In this article we cover:
- What are the average returns of Stockspot clients?
- What are money weighted returns and why are they important?
- Why short term returns can be very different to these returns
- Why are these returns lower than the Australian or U.S. share market?
- Why active fund managers won’t tell you about money weighted returns
What are the average returns of Stockspot clients?
These are the actual annualised returns earned by Stockspot clients across all portfolios since we started in 2014 through to the end of 2021.
Includes all Stockspot clients as at 31 December 2021 who have invested for at least 12 months. Read about why we don’t display annualised returns for investment periods of under one year.
|AVERAGE CLIENT RETURN SINCE INCEPTION (P.A.)|
As at December 2021, the average return across all clients is 8.5% p.a. after fees.
Over three quarters of clients earned at least 8% per year. To see each of the portfolios scroll down to the bottom.
What are money-weighted returns and why are they important?
These money-weighted returns give you a good idea of the actual experience of Stockspot clients.
They are different from the returns we publish in our newsletter and on our website. This is because the returns we publish in our newsletter are time weighted returns whereas these are money weighted returns.
Time weighted returns are the most common return figure published by fund managers. They assume you invested all of your money on a certain starting date. Money-weighted returns are the actual returns experienced by our clients, based on all of the different times they started investing. These figures also reflect that Stockspot has been growing rapidly thus most of our clients joined over the last few years.
Why short-term returns can be very different to these returns
Even though our portfolios are diversified across different assets to smooth returns, performance can vary a lot over the first 12 months. You can be lucky and invest just before a market rise or unlucky and invest just before a temporary fall or sideways period.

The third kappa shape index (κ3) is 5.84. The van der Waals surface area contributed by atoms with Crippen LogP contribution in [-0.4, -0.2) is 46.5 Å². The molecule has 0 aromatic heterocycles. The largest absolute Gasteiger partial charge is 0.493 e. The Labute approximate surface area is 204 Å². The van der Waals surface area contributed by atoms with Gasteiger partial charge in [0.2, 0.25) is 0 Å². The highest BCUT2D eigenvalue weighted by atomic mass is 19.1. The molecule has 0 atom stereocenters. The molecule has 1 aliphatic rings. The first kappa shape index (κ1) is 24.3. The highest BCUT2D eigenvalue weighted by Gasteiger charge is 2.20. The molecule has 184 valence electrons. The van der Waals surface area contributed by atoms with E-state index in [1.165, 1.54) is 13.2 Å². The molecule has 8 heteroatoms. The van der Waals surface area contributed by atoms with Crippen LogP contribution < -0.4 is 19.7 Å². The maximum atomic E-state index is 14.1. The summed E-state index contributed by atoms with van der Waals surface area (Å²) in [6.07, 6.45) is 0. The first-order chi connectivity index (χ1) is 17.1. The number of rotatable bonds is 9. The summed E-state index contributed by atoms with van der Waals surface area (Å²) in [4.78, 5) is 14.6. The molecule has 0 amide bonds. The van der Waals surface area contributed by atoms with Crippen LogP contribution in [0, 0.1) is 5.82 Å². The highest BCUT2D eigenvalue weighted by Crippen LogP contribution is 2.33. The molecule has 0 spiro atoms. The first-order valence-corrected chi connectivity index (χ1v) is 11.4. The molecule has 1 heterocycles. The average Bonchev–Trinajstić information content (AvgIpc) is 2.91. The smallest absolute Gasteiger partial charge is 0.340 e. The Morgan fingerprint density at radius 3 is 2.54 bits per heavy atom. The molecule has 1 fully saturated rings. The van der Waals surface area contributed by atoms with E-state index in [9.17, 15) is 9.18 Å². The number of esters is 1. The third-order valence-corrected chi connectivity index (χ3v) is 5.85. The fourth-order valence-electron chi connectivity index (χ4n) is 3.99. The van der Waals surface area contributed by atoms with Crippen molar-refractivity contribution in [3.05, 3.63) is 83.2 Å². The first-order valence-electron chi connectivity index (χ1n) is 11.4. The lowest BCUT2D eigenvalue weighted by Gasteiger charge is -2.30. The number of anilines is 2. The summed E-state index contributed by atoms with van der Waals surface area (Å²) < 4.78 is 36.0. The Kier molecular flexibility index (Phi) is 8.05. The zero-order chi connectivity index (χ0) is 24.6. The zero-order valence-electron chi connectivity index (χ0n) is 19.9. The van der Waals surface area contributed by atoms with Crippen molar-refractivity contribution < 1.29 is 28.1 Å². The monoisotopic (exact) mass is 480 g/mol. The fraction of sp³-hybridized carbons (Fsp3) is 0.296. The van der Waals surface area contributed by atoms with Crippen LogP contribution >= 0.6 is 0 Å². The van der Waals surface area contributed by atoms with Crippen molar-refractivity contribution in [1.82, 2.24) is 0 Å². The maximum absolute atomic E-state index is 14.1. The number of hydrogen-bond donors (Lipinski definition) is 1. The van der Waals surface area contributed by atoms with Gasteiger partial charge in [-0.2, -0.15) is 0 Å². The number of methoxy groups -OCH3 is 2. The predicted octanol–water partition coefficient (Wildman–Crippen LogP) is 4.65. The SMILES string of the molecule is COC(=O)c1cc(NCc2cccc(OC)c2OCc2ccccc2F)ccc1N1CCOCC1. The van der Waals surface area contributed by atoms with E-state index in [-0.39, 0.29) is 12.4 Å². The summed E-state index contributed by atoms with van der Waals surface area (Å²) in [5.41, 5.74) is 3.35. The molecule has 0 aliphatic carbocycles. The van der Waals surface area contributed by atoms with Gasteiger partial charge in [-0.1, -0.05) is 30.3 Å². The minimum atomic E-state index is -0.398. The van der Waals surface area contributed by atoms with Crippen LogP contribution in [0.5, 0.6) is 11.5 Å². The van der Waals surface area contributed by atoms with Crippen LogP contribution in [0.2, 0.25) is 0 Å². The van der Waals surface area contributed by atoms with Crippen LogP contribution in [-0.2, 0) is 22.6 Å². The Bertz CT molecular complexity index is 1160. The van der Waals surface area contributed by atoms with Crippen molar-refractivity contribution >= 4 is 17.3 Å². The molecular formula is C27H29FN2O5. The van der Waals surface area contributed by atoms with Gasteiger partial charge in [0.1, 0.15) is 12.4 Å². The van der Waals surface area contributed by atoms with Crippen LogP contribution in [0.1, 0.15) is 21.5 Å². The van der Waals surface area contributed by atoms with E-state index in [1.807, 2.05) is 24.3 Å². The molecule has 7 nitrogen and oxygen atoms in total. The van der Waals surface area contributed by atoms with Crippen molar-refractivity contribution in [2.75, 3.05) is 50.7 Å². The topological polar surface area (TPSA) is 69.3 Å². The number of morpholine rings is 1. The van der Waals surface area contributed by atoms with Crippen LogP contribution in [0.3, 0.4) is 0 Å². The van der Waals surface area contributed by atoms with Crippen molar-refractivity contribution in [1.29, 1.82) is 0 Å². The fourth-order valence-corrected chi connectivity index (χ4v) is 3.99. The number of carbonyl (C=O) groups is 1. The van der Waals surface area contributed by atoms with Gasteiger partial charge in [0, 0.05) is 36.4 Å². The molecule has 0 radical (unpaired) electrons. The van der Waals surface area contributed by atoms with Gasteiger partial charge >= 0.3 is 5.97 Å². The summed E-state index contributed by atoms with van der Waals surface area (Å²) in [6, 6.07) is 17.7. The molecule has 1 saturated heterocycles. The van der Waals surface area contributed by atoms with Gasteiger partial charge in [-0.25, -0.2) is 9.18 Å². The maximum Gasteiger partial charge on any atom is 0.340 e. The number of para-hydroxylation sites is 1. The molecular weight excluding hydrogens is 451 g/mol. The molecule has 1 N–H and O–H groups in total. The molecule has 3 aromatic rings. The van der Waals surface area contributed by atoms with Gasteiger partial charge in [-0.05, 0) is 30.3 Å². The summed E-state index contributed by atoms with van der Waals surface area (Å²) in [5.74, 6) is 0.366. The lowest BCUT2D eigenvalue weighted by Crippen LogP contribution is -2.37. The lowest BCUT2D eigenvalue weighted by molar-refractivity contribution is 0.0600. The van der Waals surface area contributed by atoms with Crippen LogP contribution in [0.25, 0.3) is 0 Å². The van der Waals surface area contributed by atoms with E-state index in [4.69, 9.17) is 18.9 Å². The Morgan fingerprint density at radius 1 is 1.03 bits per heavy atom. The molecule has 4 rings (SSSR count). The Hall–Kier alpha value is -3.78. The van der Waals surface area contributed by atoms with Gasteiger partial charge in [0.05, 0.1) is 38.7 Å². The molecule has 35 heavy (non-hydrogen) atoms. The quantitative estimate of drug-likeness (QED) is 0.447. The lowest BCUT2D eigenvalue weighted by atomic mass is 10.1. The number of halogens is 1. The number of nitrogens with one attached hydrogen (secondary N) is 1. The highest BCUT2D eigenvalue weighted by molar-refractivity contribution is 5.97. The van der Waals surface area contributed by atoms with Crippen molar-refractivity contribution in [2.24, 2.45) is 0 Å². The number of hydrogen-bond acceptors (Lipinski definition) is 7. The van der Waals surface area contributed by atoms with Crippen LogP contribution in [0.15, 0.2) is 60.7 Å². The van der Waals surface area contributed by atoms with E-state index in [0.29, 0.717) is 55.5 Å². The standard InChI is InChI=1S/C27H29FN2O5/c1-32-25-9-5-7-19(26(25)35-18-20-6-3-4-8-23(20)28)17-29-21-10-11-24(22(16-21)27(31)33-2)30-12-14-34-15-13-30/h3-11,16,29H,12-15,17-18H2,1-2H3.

The trick is to not pay much attention to performance over the first 12 months since markets can vary a lot over shorter periods.
In the first few months for any client there’s only a 50% chance you’ll have a positive return. However 99.6% of Stockspot clients who have invested for more than one year have enjoyed positive returns.
The longer you invest, the better your chance of getting a positive return near these averages.
Why are these returns lower than the Australian or U.S. share market?
When markets are rising, you should expect a diversified portfolio to deliver lower returns compared to the share market simply because it’s less risky. Our portfolios contain defensive assets like bonds and gold so that when the share market falls, our portfolios have historically fallen by much less. 50% to 80% less to be precise. Diversification across some defensive assets gives you smoother returns and fewer periods of losing money. It’s like paying for some insurance.
In this video I explain why diversified portfolios have lower returns than the overall share market
Why active fund managers won’t tell you about money-weighted returns
Investors in active funds tend to chase performance, gravitating towards funds that performed well in the recent past. Those same funds are often the next period’s worst performers. This pattern of return chasing is why money-weighted returns in active funds tend to be poor since most of the money comes in after it’s too late.
A well known example of this is the Fidelity portfolio manager Peter Lynch, considered by many to be the greatest fund manager of all-time. During his time as an active fund manager Lynch beat the market generating a 29% p.a. return!
However Fidelity calculated that the average investor in his fund lost money during the same period. Why? When his fund had a period of not doing well, money would leave. Then when he started doing well again money would flow back in, missing the bounce. More recently the same phenomenon has been experienced by the ARKK Innovation fund and demonstrated by Morningstar.
The next time you see an active fund advertising their strong returns, ask if that’s time-weighted or money-weighted. Chances are they are only advertising time-weighted returns because the money-weighted returns of their investors are significantly lower. This is why we believe investing in the index is a much safer and smarter approach. You avoid getting swept up by a ‘popular’ fund manager at the peak of their strong returns and just before they underperform.